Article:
April L Risinger, Ph.D.
Assistant Professor and Researcher in the Department of Pharmacology
Dr. April Risinger's lab is focused on the discovery and preclinical development of novel natural products that have anticancer potential.
We identify new agents from natural products, including marine organisms and plants, to identify new drug leads. After discovering new agents we identify their molecular mechanisms of action. This includes identifying the cellular binding site of these compounds and how they affect the proliferation, viability and cell biology of cancer cells. We also evaluate the antitumor efficacy of these agents in animal models of cancer.
One of the most exciting classes of compounds they have isolated are the taccalonolides, which are microtubule-stabilizing agents isolated from plants of the genus Tacca. Microtubule stabilizers, including the taxanes, are some of the most widely used and effective drugs employed in the treatment of human cancer. However, drug resistance and toxic side effects limit their use. Similar to the effects of the taxanes, the taccalonolides cause microtubule stabilization, leading to the mitotic arrest and death of cancer cells and antitumor activity in mouse models. However, the taccalonolides have efficacy in clinically relevant drug resistant models both in vitro and in vivo, suggesting they may be useful in the treatment of drug-resistant human cancers.
Although the taccalonolides possess several properties of classical microtubule stabilizers, we have discovered that they work through a distinct mechanism of action compared to all other classes of microtubule-stabilizing drugs. These findings include the ability of the taccalonolides to form distinct mitotic spindle structures and their propensity to affect interphase microtubules at much lower relative concentrations than the taxanes. The latter finding is of great interest given recent studies suggesting that the anticancer effects of microtubule-targeting agents may be due in large part to their interphase effects.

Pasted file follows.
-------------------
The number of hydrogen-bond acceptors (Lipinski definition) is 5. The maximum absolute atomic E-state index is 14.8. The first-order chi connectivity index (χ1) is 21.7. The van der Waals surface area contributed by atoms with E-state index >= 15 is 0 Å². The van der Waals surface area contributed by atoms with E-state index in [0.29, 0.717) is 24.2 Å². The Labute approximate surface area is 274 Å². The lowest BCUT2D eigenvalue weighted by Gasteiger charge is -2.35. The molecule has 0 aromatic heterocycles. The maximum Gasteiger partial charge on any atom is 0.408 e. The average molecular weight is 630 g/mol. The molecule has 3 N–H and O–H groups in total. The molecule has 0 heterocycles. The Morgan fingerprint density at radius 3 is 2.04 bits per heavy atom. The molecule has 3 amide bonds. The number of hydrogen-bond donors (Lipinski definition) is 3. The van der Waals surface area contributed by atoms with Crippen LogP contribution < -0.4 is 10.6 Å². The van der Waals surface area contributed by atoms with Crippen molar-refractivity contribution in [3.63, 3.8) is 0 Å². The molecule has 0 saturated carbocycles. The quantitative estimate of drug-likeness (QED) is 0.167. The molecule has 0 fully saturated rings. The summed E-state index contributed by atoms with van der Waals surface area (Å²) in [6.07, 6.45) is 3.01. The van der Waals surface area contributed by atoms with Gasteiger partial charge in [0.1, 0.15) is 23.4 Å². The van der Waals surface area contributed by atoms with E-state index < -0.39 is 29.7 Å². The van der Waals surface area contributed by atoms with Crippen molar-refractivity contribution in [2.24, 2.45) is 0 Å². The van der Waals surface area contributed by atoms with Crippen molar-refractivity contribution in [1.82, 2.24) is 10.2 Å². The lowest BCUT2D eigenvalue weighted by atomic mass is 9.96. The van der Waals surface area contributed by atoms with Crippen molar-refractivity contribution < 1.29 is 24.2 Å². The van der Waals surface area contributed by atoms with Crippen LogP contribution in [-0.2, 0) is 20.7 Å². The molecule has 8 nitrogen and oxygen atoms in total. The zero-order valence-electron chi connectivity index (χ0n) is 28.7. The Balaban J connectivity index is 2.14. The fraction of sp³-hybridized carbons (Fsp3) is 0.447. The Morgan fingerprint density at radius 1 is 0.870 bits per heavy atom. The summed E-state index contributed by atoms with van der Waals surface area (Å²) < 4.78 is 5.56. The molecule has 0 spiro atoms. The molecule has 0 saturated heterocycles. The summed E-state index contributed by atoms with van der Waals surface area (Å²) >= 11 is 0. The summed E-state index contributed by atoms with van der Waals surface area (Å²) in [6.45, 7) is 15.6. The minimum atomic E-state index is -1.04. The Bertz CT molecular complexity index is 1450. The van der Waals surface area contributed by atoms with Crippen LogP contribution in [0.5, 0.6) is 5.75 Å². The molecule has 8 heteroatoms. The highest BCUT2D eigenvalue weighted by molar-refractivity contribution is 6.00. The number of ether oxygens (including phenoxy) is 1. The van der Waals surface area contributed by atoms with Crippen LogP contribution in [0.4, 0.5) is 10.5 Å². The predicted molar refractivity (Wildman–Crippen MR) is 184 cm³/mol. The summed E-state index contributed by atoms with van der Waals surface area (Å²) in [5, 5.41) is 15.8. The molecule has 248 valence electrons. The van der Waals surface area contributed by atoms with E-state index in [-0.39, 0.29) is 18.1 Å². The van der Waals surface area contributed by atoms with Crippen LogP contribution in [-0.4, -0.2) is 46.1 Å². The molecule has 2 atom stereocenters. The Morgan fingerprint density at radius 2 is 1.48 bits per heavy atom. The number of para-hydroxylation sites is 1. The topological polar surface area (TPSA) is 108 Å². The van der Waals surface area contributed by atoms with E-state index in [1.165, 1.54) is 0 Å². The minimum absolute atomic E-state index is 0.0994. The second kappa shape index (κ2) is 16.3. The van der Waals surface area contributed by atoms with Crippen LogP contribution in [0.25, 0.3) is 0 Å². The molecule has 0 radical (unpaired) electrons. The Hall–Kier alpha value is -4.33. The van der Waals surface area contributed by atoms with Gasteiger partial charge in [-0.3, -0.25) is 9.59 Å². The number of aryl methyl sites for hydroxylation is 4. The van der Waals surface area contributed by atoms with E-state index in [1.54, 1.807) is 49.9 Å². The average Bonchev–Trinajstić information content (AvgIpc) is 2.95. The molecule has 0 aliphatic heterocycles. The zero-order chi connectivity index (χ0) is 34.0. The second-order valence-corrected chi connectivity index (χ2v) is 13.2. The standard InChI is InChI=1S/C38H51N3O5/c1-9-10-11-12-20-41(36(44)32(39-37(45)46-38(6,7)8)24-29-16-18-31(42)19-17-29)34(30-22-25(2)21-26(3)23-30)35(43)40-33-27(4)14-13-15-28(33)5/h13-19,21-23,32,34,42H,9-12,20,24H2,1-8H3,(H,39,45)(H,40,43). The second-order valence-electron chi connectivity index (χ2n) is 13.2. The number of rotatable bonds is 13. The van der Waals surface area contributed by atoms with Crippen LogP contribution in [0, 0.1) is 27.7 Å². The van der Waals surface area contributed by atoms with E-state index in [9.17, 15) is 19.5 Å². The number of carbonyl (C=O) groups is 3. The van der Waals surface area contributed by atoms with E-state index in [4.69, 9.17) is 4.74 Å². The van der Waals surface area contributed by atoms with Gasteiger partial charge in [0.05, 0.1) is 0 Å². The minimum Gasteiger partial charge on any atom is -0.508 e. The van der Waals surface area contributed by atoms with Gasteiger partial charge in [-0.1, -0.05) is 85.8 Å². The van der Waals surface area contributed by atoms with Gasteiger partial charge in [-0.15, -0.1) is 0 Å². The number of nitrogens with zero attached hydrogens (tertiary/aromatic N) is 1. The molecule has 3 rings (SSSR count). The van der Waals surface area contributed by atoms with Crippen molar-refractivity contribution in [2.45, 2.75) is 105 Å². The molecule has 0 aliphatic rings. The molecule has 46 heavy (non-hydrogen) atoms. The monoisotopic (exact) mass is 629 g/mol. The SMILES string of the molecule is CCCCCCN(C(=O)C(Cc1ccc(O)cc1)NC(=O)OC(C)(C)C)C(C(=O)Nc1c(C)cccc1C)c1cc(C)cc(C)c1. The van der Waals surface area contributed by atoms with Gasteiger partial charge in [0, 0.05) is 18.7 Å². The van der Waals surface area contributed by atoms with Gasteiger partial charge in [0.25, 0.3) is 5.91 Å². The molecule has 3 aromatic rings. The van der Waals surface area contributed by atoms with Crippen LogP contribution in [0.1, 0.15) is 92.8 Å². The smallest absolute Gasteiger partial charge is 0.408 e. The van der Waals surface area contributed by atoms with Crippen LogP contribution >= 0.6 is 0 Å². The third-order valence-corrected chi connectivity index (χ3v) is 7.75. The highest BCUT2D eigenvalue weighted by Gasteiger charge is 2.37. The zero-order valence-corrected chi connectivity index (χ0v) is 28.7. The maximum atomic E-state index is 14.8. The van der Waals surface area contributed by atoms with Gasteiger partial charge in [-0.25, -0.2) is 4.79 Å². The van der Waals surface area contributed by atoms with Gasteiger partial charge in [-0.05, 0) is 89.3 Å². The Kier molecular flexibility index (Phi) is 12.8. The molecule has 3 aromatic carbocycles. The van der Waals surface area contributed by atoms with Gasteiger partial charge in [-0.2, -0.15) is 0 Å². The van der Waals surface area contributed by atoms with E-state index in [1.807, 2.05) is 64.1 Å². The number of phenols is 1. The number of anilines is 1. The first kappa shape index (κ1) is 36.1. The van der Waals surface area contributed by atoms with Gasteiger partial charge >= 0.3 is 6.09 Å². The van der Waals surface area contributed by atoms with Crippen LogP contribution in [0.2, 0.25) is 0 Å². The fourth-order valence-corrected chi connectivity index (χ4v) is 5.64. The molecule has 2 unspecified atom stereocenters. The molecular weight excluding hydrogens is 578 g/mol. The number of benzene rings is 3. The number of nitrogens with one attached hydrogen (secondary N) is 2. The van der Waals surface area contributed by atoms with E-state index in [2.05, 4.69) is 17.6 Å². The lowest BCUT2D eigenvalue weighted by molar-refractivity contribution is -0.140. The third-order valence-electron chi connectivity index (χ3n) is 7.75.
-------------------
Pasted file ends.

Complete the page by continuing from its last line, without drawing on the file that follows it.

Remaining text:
The recent isolation of taccalonolides with potency in the low nanomolar range provided the first indication that this class of drugs interacts directly with tubulin. Intriguingly, the kinetic profile of tubulin polymerization observed in the presence of these potent taccalonolides is unlike that observed with other stabilizers, further suggesting that the taccalonolides interact with tubulin in a manner that is markedly distinct from other classes of microtubule-targeting agents. The unique biochemical and cell biological properties of these potent taccalonolides, together with the excellent in vivo antitumor activity observed for this class of agents in drug-resistant tumor models, reveal the potential of the taccalonolides as a new class of anticancer drugs. Our current research is focused on identifying the taccalonolide(s) that have the greatest potential for clinical development and fully characterizing their cell biological and antitumor activities.
Postdoctoral Training -
The University of Texas Health Science Center at San Antonio
Cell Biology -
Massachusetts Institute of Technology (MIT)
Texas A&M University
Assistant Professor -
The University of Texas Health Science Center at San Antonio, Pharmacology, San Antonio
Research & Grants